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Doyle’s, the beloved Jamaica Plain bar that’s been in business since 1882, survived Prohibition; survived the once-controversial arrival of women as patrons; survived busloads of tourists from the Sam Adams brewery.

What ultimately killed it — or, more precisely, created an economic incentive for the owner to kill it himself — was the city’s archaic liquor licensing system.

As the Globe reported Tuesday, Doyle’s will sell its license to Davio’s Northern Italian Steakhouse, which paid $455,000 for the precious piece of paper that allows it to serve a full bar seven days a week at a new restaurant planned for the Seaport. In a month or two, the gathering spot for generations of neighborhood residents and Boston politicos will shut its doors forever.

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It joins the migration of other liquor licenses from neighborhood bars to downtown, which has left some pockets of the city with little-to-no full service, sit-down restaurants.

There are no villains in this story. Who can blame the bar’s current owner, Gerry Burke Jr., for cashing in, or Davio’s for paying the market rate to acquire one of the limited-supply licenses? The Burke family also owns the real estate on Washington Street, which is also rising in value. “But the real estate in JP is as high as it’s going to get, and I can’t afford to stay here any more,” Burke told the Globe.

Real estate prices might be beyond politicians’ control, but politicians created the liquor licensing system — and maybe a loss that hits so close to home will be a wake-up call that it’s no longer working in the public interest.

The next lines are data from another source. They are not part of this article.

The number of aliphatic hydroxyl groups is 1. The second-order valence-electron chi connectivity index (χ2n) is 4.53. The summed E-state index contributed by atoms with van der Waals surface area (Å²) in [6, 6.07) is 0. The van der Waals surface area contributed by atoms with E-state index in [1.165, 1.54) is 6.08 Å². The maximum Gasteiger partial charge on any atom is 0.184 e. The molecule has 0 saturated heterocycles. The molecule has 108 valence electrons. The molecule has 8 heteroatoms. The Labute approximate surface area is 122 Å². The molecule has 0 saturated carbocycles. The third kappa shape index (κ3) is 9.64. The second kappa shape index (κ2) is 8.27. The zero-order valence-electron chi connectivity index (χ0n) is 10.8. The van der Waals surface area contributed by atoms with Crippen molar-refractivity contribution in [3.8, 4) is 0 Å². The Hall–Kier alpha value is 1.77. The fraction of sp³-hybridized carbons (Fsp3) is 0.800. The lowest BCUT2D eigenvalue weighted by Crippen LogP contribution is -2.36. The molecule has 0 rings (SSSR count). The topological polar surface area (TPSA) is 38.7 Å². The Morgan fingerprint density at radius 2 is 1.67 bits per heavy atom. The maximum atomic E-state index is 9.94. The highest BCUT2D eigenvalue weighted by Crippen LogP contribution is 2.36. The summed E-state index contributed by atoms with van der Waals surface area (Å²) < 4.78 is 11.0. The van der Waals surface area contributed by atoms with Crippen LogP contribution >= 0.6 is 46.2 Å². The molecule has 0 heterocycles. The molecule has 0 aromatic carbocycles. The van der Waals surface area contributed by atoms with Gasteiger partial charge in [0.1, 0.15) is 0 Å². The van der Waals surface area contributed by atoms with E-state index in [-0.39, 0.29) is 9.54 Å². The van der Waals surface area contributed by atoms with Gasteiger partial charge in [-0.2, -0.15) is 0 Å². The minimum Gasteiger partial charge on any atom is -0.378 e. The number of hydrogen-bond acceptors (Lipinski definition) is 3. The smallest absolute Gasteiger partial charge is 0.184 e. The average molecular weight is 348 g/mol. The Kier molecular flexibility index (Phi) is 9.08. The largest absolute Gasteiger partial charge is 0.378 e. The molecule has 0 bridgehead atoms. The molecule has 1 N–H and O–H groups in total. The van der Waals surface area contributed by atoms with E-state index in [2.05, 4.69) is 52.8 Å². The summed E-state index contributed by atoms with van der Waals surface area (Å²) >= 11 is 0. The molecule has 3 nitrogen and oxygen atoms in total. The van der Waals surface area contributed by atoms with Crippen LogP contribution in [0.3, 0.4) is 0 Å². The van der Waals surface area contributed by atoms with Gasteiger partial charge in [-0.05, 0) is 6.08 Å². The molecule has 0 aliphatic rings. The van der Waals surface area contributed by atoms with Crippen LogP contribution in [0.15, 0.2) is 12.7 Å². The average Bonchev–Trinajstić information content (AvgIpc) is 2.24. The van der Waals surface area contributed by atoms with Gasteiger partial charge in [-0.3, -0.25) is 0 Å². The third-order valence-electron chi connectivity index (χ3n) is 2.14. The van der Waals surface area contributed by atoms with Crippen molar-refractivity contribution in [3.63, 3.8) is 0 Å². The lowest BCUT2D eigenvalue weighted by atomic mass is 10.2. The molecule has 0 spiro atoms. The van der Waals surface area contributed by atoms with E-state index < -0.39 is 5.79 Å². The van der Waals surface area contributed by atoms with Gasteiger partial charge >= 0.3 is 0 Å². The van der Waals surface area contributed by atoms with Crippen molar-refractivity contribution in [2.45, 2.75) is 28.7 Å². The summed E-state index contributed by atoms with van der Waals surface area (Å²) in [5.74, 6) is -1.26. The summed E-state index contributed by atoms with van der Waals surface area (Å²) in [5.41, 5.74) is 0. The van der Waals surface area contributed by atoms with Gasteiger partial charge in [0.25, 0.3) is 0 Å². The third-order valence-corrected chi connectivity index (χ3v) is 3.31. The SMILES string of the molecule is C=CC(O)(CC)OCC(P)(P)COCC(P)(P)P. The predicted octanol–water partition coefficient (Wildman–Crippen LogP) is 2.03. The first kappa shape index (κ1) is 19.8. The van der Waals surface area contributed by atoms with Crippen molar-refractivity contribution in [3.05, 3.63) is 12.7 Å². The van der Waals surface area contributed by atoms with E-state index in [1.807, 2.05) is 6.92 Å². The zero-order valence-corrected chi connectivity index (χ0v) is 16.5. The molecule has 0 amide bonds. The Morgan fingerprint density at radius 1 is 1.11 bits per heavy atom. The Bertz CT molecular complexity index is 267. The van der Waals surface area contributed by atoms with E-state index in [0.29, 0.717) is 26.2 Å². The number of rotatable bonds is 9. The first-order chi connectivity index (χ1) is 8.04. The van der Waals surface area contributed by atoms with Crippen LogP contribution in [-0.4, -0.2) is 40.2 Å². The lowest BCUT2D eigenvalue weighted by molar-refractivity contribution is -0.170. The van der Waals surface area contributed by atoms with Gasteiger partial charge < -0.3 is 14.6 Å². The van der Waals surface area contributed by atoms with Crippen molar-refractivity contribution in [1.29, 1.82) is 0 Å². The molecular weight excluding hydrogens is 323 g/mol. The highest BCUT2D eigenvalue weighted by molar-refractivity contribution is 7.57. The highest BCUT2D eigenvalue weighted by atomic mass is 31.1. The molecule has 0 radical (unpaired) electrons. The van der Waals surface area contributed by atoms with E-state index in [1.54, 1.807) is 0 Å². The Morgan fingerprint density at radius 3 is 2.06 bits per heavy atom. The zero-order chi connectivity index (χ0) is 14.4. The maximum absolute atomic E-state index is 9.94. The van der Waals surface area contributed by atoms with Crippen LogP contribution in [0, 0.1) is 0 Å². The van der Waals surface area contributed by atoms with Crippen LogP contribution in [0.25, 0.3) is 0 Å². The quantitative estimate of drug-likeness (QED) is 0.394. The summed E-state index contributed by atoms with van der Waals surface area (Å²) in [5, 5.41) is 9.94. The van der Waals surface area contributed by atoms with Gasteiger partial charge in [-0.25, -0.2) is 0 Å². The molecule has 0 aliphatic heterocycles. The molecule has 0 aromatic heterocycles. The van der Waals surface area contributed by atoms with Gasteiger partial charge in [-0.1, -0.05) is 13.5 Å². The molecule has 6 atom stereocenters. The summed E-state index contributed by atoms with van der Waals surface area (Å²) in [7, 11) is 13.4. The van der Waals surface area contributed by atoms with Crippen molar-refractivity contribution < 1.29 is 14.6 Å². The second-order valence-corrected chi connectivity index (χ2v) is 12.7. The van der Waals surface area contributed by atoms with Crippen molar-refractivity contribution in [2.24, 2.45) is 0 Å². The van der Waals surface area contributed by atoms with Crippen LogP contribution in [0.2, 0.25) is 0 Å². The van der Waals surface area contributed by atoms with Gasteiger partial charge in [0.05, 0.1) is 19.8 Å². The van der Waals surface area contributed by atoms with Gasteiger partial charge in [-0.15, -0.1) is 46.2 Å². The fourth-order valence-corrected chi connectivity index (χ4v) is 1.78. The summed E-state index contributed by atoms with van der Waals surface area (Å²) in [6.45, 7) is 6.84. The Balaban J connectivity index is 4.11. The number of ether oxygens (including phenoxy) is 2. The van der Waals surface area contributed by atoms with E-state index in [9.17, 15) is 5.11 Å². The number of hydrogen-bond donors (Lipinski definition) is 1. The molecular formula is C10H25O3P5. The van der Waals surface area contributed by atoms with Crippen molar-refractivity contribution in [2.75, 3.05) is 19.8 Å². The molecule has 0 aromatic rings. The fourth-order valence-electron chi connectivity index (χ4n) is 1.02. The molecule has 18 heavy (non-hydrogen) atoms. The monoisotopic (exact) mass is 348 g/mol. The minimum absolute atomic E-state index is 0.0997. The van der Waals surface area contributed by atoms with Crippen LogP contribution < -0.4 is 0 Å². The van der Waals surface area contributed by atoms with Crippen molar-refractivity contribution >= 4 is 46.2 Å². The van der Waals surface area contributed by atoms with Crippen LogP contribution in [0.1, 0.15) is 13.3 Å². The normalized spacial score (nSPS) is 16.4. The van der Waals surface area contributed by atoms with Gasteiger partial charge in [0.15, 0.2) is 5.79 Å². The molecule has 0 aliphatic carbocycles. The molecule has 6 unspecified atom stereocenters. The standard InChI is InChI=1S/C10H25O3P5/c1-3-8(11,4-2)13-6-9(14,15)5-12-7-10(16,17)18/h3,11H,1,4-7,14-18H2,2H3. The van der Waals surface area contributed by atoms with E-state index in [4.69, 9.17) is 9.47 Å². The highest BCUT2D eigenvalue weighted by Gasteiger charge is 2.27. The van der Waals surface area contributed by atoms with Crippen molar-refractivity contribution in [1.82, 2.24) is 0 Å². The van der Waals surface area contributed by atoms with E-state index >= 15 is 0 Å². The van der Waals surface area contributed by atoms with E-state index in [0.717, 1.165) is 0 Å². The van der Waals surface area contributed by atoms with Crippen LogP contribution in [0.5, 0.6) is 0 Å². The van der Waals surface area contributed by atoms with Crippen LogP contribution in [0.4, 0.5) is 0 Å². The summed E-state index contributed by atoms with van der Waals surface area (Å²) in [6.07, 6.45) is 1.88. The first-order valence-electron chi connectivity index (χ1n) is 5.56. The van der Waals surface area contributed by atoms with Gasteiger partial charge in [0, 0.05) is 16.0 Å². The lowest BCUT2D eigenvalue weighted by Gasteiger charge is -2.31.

The arbitrary cap on the number of liquor licenses in the city — and the ability of license holders to sell unrestricted licenses like the one Doyle’s has — limits economic opportunities and raises the price of entering the restaurant industry beyond the reach of many. And it harms neighborhood vitality, as JP residents are about to find out the hard way.

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Ideally, the city should scrap the cap, get rid of transferable licenses, and shift to a simple permitting system instead. The original cap dates to the Depression and is widely believed to reflect the prejudices of Beacon Hill’s then-leaders against Irish-Americans. No licenses doesn’t mean no rules: Restaurants should still have to demonstrate they can responsibly serve alcohol.

Transitioning to such a system, though, would be tricky — and is only going to get trickier the longer the city waits and the more the value of existing licenses rises.

After all, the owner of Doyle’s isn’t the only local restaurateur who counts a valuable license as an asset. And Davio’s isn’t the only restaurant to spend big money on a license, giving them an understandable reason to complain if the city were to suddenly let competitors enter the market without one.

Still, those businesses assume the future value of government-issued licenses at their own risk. The city has diluted the value of existing licenses somewhat by adding a few more in recent years, and that’s one way forward. Earlier this year, Mayor Marty Walsh asked Beacon Hill for another 184 new licenses that would be nontransferable, and that would be a big step in the right direction.

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Or the city could phase out transferable licenses in a way that softens the financial impact on existing restaurants, giving them some time to adjust.

Either way, the city (and state Legislature, which has to approve changes to liquor rules) needs to take a hard look at overhauling the system before more neighborhood institutions announce their own last call.